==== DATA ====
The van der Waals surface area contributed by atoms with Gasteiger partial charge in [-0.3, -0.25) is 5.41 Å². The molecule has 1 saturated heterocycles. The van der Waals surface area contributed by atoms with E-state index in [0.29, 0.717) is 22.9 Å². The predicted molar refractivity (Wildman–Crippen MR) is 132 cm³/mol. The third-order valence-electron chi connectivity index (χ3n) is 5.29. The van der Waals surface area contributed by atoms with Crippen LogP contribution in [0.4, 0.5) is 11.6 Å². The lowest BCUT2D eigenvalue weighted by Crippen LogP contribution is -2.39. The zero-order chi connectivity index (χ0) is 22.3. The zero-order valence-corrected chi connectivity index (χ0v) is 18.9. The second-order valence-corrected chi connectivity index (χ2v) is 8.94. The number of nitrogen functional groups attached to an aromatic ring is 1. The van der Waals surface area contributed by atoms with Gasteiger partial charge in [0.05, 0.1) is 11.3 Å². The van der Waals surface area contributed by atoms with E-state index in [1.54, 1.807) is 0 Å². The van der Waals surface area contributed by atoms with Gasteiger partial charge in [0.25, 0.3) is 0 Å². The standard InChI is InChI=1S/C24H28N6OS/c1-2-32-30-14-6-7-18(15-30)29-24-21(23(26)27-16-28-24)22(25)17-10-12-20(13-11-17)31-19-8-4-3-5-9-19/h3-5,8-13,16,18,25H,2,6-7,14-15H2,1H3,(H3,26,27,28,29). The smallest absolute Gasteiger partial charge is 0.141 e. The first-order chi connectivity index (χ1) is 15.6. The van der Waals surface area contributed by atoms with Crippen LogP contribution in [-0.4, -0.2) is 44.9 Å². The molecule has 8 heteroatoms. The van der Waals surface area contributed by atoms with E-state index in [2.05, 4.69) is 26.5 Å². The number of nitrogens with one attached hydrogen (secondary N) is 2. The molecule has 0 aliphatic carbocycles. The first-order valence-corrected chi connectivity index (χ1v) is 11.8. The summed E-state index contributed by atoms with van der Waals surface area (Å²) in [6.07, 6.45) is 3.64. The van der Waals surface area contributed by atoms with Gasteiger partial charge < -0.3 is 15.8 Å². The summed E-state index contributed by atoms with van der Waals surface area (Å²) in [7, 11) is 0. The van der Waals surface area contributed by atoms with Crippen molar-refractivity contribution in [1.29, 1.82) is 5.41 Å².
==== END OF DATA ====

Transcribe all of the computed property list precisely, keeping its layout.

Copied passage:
The van der Waals surface area contributed by atoms with Gasteiger partial charge in [-0.3, -0.25) is 5.41 Å². The molecule has 1 saturated heterocycles. The van der Waals surface area contributed by atoms with E-state index in [0.29, 0.717) is 22.9 Å². The predicted molar refractivity (Wildman–Crippen MR) is 132 cm³/mol. The third-order valence-electron chi connectivity index (χ3n) is 5.29. The van der Waals surface area contributed by atoms with Crippen LogP contribution in [0.4, 0.5) is 11.6 Å². The lowest BCUT2D eigenvalue weighted by Crippen LogP contribution is -2.39. The zero-order chi connectivity index (χ0) is 22.3. The zero-order valence-corrected chi connectivity index (χ0v) is 18.9. The second-order valence-corrected chi connectivity index (χ2v) is 8.94. The number of nitrogen functional groups attached to an aromatic ring is 1. The van der Waals surface area contributed by atoms with Gasteiger partial charge in [0.05, 0.1) is 11.3 Å². The van der Waals surface area contributed by atoms with E-state index in [1.54, 1.807) is 0 Å². The van der Waals surface area contributed by atoms with Gasteiger partial charge in [0.25, 0.3) is 0 Å². The standard InChI is InChI=1S/C24H28N6OS/c1-2-32-30-14-6-7-18(15-30)29-24-21(23(26)27-16-28-24)22(25)17-10-12-20(13-11-17)31-19-8-4-3-5-9-19/h3-5,8-13,16,18,25H,2,6-7,14-15H2,1H3,(H3,26,27,28,29). The smallest absolute Gasteiger partial charge is 0.141 e. The first-order chi connectivity index (χ1) is 15.6. The van der Waals surface area contributed by atoms with Crippen LogP contribution in [-0.4, -0.2) is 44.9 Å². The molecule has 8 heteroatoms. The van der Waals surface area contributed by atoms with E-state index in [2.05, 4.69) is 26.5 Å². The number of nitrogens with one attached hydrogen (secondary N) is 2. The molecule has 0 aliphatic carbocycles. The first-order valence-corrected chi connectivity index (χ1v) is 11.8. The summed E-state index contributed by atoms with van der Waals surface area (Å²) in [6.07, 6.45) is 3.64. The van der Waals surface area contributed by atoms with Gasteiger partial charge < -0.3 is 15.8 Å². The summed E-state index contributed by atoms with van der Waals surface area (Å²) in [7, 11) is 0. The van der Waals surface area contributed by atoms with Crippen molar-refractivity contribution in [1.29, 1.82) is 5.41 Å².